Two weeks ago he was recommending that you hit down the line very early in a point. Yesterday, in his daily email blast, he now tells you to play down the middle, like Coach Brian has been teaching for years... Even at the pro level, if you watch matches carefully, you will notice, that invariably, the first player to UNNECESSARILY hit down the line will LOSE the point.
Recreational players can learn more from watching women's pro tennis than men's. The men's players of today are super-athletes and simply play too fast.
Or, rec players can also learn from the older men's and ladies matches from the 70's - 80's on youtube as well.
Mr. Ian, of "Essential Tennis", takes two pages to recommend whether or not you should Serve or Receive if you win the toss. Coach Brian explains it in a sentence or two(scroll down on this blog). Like I've said many times before, these clowns are overly complicating a very simple sport. We also welcome Mr. Ian as a regular reader of this blog and visitor of this website for ideas to copy.
Another ALERT to all you rec. players out there:
Mr. Ian, of "Essential Tennis", apparently read my recent post(below) about using the lob, and now offers a complete "Utility Shot" course advising you to add a confusing array of high-risk, low-percentage shots to your repertoires. Don't be fooled by this bimbo, or any others out there, who are only phishing your pockets for $$. Rec players should stick with the basics/fundamentals. The answer, folks, is NOT in more "learning," -it's in hitting more balls. Contact me for a mini-camp in Minnesota, Florida, or, fly me out to your location for personal, one-on-one, Target Tennis™ training. NOTHING will ever replace a personal lesson from a qualified (Target Tennis) instructor. Save your hard-earned money for a one-on-one lesson, or weekend mini-camp.
I am 100% certain, that TV tennis analyst, Craig O'Shannessy, also visits this website. I worked with him at his clinic in Mpls., MN, two years ago, and we have exchanged some emails. As you watch Wimbledon this year, notice how often he uses the expression: "court awareness." I emailed my TENNIS SECRET FOR COACHES(see in More link above) to Craig, and I am certain that he is borrowing this "awareness" concept from ME. I have not heard Craig mention this term before I sent him my "secret" which I wrote three years ago! -Note too that Craig agrees with me that most of your passing shots should be CROSS-COURT. -I wrote about that more than two years ago. Send me an email for the article.
Your performance in practice, when you are relaxed, reveals your actual potential... So, your job in a real match, is to remember how your body feels in practice.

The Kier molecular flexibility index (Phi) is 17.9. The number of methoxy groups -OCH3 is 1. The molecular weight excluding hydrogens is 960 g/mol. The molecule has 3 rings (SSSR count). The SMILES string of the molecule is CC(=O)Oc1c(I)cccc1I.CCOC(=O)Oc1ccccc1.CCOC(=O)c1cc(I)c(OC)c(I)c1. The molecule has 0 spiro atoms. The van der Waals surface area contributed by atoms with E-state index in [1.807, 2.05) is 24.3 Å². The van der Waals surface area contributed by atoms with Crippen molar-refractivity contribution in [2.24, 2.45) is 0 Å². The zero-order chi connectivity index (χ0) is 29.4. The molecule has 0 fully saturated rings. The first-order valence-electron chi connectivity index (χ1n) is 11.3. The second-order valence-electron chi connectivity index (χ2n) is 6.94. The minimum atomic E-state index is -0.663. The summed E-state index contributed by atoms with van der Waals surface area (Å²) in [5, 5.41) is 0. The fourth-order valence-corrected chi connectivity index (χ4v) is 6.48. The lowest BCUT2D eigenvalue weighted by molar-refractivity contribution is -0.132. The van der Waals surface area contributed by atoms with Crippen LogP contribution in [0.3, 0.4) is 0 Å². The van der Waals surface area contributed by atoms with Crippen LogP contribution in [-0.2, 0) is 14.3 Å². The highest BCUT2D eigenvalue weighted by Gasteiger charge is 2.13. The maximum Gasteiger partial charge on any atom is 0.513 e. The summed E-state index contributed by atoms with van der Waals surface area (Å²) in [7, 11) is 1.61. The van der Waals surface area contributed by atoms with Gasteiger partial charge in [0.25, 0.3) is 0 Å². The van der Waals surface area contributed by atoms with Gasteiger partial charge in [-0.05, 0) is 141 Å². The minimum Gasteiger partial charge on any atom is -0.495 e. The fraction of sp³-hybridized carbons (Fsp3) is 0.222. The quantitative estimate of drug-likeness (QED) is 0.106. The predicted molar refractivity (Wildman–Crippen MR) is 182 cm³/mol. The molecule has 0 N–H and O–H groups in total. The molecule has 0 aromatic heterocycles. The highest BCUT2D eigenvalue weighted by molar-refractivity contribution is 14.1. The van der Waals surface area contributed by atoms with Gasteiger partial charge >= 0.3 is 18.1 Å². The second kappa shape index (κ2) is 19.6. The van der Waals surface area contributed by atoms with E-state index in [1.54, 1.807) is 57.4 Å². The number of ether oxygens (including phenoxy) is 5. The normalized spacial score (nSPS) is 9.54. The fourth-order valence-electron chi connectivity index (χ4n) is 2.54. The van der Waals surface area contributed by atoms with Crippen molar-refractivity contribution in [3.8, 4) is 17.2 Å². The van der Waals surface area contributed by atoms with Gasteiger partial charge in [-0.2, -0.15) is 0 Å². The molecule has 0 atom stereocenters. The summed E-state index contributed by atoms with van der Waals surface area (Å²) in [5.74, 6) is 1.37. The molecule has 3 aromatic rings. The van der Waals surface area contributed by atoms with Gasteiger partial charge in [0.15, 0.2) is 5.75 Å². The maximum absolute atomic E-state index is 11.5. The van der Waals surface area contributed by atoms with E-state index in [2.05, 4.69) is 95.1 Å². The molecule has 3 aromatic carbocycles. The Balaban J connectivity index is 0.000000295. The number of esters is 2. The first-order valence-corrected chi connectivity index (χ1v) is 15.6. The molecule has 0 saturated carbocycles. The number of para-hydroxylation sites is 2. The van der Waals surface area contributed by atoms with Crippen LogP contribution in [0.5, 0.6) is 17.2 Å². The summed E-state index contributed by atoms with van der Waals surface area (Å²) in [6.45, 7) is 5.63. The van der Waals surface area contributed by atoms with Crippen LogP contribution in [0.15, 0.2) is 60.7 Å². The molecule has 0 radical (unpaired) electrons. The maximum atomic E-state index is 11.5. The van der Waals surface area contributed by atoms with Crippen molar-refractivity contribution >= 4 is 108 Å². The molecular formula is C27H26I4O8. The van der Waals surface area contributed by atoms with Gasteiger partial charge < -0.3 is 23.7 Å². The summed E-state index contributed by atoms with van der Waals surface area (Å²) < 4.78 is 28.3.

Jeff Salzenstein, former ATP pro and popular USTA and internet instructor (says he charges $300 an hour for a private lesson), teaches to hit down the line very early in a point. Coach Brian teaches students to AVOID hitting down the line unless you are in a position to hit aggressively and move forward toward the net, and, to NOT change direction on an aggressively hit cross-court ball. So, who is right?...
Geometrically and statistically speaking, TV tennis analyst and coach to Novak Djokovic, Craig O'Shannessy, PROVES that Coach Brian IS RIGHT!... Students and readers of this blog also know that Coach Brian, recognized years ago, that if Andre Agassi had not unnecessarily hit down the line as often as he did against Pete Sampras, Andre would have had a better win/loss record against Pete. Jeff Salzenstein's wrong advice should be an example to all players out there, to be very careful about who and what you listen to in the on-line tennis world, or anywhere. It's no wonder that the U.S. has not had a world #1, or even top 10, men's player for so long!
February, 1964, Miami, Muhammad Ali(Cassius Clay), stunned the boxing world with his win over Sonny Liston, and proclaimed: "I shook up the world!" January, 2015, 126 miles west of Miami, Coach Brian reveals to a close tennis friend and fellow instructor that he had been testing a ground-breaking theory on his tennis students by using a hula-hoop to help them VISUALIZE A TARGET ABOVE THE NET. Coach Brian also showed this friend the youtube video of the point between Novak Djokovic and David Ferrer as posted on the ABOUT link above(bottom of page), as PROOF that this was NO theory. VISUALIZING A TARGET ABOVE THE NET IS FUNDAMENTAL TO LEARNING TENNIS™. Coach Brian has offered a REWARD on this website, and now adds another: $100.00 REWARD for reporting any instructor that has copied* this copyrighted, trademark/trade-dress/trade-secret of Coach Brian, -the man who "shook up" the tennis world when he published this website. (*without having my written permission)
The answer, folks, is NOT in more learning, it's in hitting more balls...
My students hit an average of 400 - 500 balls in a typical 1 hour lesson.
They can easily hit 1,000 ground-stroke balls in one hour with one of my on-court backboards(see them in the SHOP link above). Buy one and have your child go for Wimbledon, or, the Guinness World Record for longest rally.